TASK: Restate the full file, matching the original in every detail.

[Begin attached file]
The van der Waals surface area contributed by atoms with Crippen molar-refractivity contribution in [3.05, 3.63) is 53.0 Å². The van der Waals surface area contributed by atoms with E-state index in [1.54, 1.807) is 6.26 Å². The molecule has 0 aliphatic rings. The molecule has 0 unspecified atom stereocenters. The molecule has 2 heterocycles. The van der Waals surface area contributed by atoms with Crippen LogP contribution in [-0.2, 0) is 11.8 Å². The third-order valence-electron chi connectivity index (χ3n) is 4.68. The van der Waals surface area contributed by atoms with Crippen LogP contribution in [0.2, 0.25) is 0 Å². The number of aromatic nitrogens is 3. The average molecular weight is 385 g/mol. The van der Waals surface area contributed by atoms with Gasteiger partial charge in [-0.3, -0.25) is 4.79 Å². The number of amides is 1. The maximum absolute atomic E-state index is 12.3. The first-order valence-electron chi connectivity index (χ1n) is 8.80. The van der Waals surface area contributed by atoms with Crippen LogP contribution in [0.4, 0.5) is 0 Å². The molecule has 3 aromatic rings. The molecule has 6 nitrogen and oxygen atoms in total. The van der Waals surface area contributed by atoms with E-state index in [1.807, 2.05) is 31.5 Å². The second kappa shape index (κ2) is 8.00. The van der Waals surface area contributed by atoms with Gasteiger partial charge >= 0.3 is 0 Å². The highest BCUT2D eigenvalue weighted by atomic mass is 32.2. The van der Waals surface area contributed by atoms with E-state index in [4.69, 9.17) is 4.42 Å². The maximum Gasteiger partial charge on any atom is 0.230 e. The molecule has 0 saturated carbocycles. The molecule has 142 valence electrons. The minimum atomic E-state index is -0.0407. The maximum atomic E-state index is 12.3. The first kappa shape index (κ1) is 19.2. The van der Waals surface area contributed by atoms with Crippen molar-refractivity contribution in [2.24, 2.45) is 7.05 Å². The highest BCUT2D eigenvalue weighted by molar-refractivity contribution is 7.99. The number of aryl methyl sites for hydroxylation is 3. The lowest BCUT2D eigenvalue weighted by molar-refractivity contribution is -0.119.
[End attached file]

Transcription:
The van der Waals surface area contributed by atoms with Crippen molar-refractivity contribution in [3.05, 3.63) is 53.0 Å². The van der Waals surface area contributed by atoms with E-state index in [1.54, 1.807) is 6.26 Å². The molecule has 0 aliphatic rings. The molecule has 0 unspecified atom stereocenters. The molecule has 2 heterocycles. The van der Waals surface area contributed by atoms with Crippen LogP contribution in [-0.2, 0) is 11.8 Å². The third-order valence-electron chi connectivity index (χ3n) is 4.68. The van der Waals surface area contributed by atoms with Crippen LogP contribution in [0.2, 0.25) is 0 Å². The number of aromatic nitrogens is 3. The average molecular weight is 385 g/mol. The van der Waals surface area contributed by atoms with Gasteiger partial charge in [-0.3, -0.25) is 4.79 Å². The number of amides is 1. The maximum absolute atomic E-state index is 12.3. The first-order valence-electron chi connectivity index (χ1n) is 8.80. The van der Waals surface area contributed by atoms with Crippen LogP contribution in [0.4, 0.5) is 0 Å². The molecule has 3 aromatic rings. The molecule has 6 nitrogen and oxygen atoms in total. The van der Waals surface area contributed by atoms with E-state index in [1.807, 2.05) is 31.5 Å². The second kappa shape index (κ2) is 8.00. The van der Waals surface area contributed by atoms with Gasteiger partial charge >= 0.3 is 0 Å². The highest BCUT2D eigenvalue weighted by atomic mass is 32.2. The van der Waals surface area contributed by atoms with E-state index in [4.69, 9.17) is 4.42 Å². The maximum Gasteiger partial charge on any atom is 0.230 e. The molecule has 0 saturated carbocycles. The molecule has 142 valence electrons. The minimum atomic E-state index is -0.0407. The maximum atomic E-state index is 12.3. The first kappa shape index (κ1) is 19.2. The van der Waals surface area contributed by atoms with Crippen molar-refractivity contribution in [2.24, 2.45) is 7.05 Å². The highest BCUT2D eigenvalue weighted by molar-refractivity contribution is 7.99. The number of aryl methyl sites for hydroxylation is 3. The lowest BCUT2D eigenvalue weighted by molar-refractivity contribution is -0.119.